Medicare Advantage and Medigap are both supplemental options to your Original Medicare plan. They are similar in some respects and quite different in others. This can make it challenging to decide which is the best option for you.
Many people find that Original Medicare doesn’t cover enough of their health care costs based on the care they require. For example, Part A generally covers 100 percent of your hospital costs after you pay your deductible, which was $1,340 in 2018. And Part B only covers 80 percent of the cost for medically necessary services, making you responsible for the remaining 20 percent. If a service isn’t considered medically necessary, you’ll pay the entire cost. Original Medicare also doesn’t include prescription drugs and long-term care.
Medigap and Medicare Advantage are both good options to supplement your coverage and make your costs more manageable.
What’s the difference between Medigap and Medicare Advantage?
Medicare Advantage, also known as Medicare Part C, gives you the same coverage you get with Original Medicare, plus a lot more. The plan operates similar to that of an individual or employer HMO or PPO plan, which may feel most familiar to you. The plan helps lower your out-of-pocket costs with predictable copayments, smaller deductibles and out-of-pocket maximums. In many cases, it may also include extras like prescription drug coverage, dental or a gym membership. You’ll save money by seeing doctors within the plan’s network.
Medigap plans, on the other hand, work with your Original Medicare to help pay for most or all of your out-of-pocket costs such as copayments, coinsurance and deductibles that Original Medicare doesn’t cover. A Medigap plan gives you more flexibility when it comes to doctor choice as well because you can go to anyone who accepts Medicare.
Keep in mind that these two plan types do not work together. If you have a Medicare Advantage policy, you cannot enroll in a Medigap plan, and vice-versa.
How much does each plan cost?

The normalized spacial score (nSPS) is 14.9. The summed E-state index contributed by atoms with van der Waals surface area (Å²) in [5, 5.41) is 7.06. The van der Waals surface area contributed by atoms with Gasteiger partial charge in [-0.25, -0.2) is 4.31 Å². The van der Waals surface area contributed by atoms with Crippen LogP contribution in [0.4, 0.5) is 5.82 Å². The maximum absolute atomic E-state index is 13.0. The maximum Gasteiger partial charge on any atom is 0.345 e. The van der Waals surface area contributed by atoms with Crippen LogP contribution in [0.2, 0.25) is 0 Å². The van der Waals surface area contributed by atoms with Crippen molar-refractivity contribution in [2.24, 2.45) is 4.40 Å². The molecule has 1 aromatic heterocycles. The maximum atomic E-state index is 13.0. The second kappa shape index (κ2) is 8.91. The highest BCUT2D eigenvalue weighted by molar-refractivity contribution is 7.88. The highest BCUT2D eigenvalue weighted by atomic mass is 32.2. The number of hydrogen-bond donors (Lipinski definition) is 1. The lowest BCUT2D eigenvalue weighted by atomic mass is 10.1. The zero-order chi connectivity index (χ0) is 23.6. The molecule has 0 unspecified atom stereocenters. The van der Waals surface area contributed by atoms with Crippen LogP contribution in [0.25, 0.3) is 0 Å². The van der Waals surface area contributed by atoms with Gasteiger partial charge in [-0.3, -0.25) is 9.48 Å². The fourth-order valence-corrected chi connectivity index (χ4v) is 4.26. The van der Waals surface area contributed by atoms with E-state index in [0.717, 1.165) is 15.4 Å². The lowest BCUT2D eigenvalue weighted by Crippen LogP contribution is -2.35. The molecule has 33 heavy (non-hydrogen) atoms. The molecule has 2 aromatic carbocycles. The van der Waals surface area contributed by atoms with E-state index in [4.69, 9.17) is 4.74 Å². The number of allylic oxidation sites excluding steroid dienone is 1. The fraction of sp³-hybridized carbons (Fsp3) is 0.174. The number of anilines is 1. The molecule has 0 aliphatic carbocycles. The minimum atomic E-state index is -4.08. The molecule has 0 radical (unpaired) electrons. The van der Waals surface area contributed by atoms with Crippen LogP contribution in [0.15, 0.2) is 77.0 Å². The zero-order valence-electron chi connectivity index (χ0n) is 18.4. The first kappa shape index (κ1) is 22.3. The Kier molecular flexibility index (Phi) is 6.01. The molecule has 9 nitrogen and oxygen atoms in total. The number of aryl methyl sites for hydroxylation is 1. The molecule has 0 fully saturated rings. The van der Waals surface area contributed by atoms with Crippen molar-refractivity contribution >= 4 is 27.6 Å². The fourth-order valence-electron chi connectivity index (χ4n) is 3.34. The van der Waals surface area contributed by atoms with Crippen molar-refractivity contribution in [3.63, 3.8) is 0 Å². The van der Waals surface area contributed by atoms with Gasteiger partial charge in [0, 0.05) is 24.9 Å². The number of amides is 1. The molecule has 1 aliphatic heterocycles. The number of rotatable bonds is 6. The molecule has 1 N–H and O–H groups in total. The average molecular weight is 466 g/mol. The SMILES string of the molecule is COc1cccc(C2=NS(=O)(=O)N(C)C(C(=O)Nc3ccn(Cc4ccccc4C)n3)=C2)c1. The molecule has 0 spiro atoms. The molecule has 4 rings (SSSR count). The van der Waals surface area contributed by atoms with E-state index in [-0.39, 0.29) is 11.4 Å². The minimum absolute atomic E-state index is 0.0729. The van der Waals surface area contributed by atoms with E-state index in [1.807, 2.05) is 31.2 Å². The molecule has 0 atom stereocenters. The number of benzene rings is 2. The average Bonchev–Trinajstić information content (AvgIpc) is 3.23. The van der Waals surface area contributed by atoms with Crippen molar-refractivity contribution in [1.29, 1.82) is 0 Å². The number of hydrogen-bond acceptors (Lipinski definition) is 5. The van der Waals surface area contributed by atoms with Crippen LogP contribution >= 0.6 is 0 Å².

Medicare Advantage plans typically have lower monthly premiums, but you may pay more out-of-pocket at the time you receive care.
With a Medigap plan, you’ll pay less—or nothing—when you get medical care, but you’ll pay a higher monthly premium than you would with a Medicare Advantage plan.
For many people, the choice between these two plans comes down to price. Do you need the stability of a higher monthly cost with little-to-no money spent out of pocket? Can you afford to pay some costs out of pocket, perhaps somewhat unexpectedly, as long as they are less costly and more predictable than with Medicare Part B alone?
What about prescription drug coverage?
Many Medicare Advantage plans include prescription drug coverage (Part D), appropriately named Medicare Advantage Prescription Drug (MAPD) plans MAPD plans are usually the lowest cost way to bundle Original Medicare (Parts A, B) and prescription coverage (Part D).
Medigap plans don’t include prescription drug coverage, so you’ll need to purchase a separate Part D prescription drug plan.
How and when should I enroll?
If you’re looking to enroll in a Medicare Advantage plan, you should do so during your initial enrollment period, the period of time that starts three months before your birthday month and ends three months after. Each year after that, you have the option to change your plan during the Annual Enrollment Period (AEP), which runs from Oct. 15 to Dec. 7.
The best time to buy a Medigap policy is during your 6-month Medigap open enrollment period, which automatically starts the month that you turn 65 and are enrolled in Medicare Part B. After this enrollment period, you could be turned down or charged extra for a pre-existing condition.
If you are still working and have credible health care coverage through your employer, you can delay enrolling in Medicare Part B. When your coverage ends, you will have the opportunity to enroll in Medicare Part B. Your Medigap open enrollment period will begin then.
Medigap and Medicare Advantage plans can help make your health insurance coverage more manageable as you age, and may have to use more medical services.
Still have questions about your Medicare options? Download this Medicare for Dummies guide for quick, helpful pointers about enrolling in Medicare.